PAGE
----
I arrive at the municipal albergue to find a few people that I know – Damien, the French speaking Belgium with whom I have been practicing my French, Leah (walking sticks) is here and Erin and Cameron are here too.  I thought they would have gotten further but Erin got some bad blisters and in fact walked the last 8 km in her flip flops, with Cameron gallantly carrying her pack the entire way.  We all watch as Damien plays doctor and drains her blisters.  It´s actually quite gross but we are all equally fascinated by it.

Yoshida, or Crazy Yoshida as he calls himself, is a 72 year old Japanese man who I have run into a few times along the Camino.  This is his fourth Camino and he is in incredibly good shape, even though he smokes a lot.  When I first met him, I made a comment about his smoking, and he smiled at me as he lit up his third cigarrette and said, I only smoke one cigarette a day.  Every time I see him resting, he is smoking his one cigarette for the day 🙂

Anyways, Yoshida makes dinner every night where he is staying, and he makes enough for everybody.  Japanese soup and steamed rice.  So he tells us he is cooking tonight.  There are 10 of us by now so we decide to go to the store to get some more ingredients for a salad, some bread, cheese, sausage, and wine.  It turns into another feast.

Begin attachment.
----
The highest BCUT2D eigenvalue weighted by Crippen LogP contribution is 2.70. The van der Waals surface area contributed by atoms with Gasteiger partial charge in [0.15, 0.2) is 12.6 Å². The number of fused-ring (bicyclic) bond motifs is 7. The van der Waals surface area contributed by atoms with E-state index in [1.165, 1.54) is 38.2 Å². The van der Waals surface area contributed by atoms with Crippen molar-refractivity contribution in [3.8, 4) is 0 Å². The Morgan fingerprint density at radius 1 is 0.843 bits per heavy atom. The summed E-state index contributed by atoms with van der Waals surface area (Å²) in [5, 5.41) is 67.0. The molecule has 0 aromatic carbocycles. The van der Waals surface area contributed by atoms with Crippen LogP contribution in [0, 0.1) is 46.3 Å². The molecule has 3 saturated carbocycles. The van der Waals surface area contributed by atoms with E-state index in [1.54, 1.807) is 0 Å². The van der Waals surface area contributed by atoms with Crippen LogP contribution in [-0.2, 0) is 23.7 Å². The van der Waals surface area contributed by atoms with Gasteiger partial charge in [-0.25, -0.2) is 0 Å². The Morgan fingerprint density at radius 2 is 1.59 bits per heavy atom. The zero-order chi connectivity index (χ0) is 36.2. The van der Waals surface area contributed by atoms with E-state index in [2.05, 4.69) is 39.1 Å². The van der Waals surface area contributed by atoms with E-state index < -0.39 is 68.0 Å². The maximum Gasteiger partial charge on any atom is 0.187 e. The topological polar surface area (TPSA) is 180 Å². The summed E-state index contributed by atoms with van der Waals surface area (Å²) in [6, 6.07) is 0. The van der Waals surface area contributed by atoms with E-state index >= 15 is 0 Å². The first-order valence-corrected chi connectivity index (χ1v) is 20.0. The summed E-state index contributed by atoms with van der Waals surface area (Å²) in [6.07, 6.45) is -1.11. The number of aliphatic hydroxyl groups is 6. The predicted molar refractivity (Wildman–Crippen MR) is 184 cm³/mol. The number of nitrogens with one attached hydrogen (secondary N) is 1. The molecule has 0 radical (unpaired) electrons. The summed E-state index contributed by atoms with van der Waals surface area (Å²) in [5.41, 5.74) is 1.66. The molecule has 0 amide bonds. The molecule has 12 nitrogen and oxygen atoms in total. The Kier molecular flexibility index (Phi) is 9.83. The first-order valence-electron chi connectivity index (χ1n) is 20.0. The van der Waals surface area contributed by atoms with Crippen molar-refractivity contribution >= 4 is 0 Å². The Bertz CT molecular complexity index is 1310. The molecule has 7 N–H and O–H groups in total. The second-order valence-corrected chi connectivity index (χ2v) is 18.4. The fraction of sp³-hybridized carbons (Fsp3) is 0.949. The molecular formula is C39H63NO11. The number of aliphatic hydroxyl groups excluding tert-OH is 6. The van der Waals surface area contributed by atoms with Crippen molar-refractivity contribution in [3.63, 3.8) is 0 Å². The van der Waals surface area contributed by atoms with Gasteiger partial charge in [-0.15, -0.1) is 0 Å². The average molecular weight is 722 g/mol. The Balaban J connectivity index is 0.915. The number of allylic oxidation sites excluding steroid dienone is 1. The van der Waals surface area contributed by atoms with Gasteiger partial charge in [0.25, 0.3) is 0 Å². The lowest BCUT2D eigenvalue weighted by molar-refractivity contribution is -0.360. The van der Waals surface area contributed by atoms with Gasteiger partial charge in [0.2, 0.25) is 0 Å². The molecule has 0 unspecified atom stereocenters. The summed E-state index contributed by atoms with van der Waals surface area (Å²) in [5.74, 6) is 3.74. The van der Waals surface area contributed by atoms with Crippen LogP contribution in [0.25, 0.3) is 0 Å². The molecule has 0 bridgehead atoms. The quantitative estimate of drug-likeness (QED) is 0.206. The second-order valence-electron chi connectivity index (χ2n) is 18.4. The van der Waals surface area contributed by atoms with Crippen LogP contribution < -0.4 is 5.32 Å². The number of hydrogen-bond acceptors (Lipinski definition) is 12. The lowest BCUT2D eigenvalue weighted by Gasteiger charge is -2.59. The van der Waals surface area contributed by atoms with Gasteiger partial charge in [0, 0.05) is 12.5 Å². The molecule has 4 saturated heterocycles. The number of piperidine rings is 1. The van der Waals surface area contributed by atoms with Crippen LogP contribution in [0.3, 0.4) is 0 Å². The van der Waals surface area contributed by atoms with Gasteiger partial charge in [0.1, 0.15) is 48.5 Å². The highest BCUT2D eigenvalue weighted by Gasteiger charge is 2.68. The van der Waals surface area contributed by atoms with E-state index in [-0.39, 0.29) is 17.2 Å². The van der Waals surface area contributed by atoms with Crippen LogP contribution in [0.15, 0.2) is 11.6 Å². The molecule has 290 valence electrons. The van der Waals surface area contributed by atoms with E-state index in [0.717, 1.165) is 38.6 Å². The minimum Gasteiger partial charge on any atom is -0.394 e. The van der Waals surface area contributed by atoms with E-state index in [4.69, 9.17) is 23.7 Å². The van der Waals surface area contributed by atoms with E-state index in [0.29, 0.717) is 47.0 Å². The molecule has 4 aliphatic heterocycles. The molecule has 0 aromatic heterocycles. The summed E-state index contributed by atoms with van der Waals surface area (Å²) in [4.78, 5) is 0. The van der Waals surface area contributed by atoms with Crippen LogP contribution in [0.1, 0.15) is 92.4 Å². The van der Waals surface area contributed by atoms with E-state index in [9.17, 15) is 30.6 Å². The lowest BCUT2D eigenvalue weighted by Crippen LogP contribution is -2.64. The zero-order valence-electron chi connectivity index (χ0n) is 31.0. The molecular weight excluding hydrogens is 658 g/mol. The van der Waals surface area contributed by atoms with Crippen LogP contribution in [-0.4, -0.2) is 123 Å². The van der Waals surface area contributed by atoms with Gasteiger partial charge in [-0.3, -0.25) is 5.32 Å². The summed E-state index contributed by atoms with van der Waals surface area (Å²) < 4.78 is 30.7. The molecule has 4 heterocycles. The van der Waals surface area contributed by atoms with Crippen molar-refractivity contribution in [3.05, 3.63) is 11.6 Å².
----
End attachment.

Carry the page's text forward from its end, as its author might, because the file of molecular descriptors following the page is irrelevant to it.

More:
There are several new faces at the table: Charley from Germany who is a rather sad faced older man who speaks quite good English, Ana from Spain, Marco from Romania, and another man in his mid-30´s from Lithuania.  After dinner, we are talking about some of our Camino experiences.  The young people get up and do the dishes but us older folks continue to sit around.  I share some of things I have been thinking about regarding my marriage, and some of the things I am struggling with.  It is quite personal what I am sharing and everyone is listening very attentively.  They are all very understanding and share their thoughts too.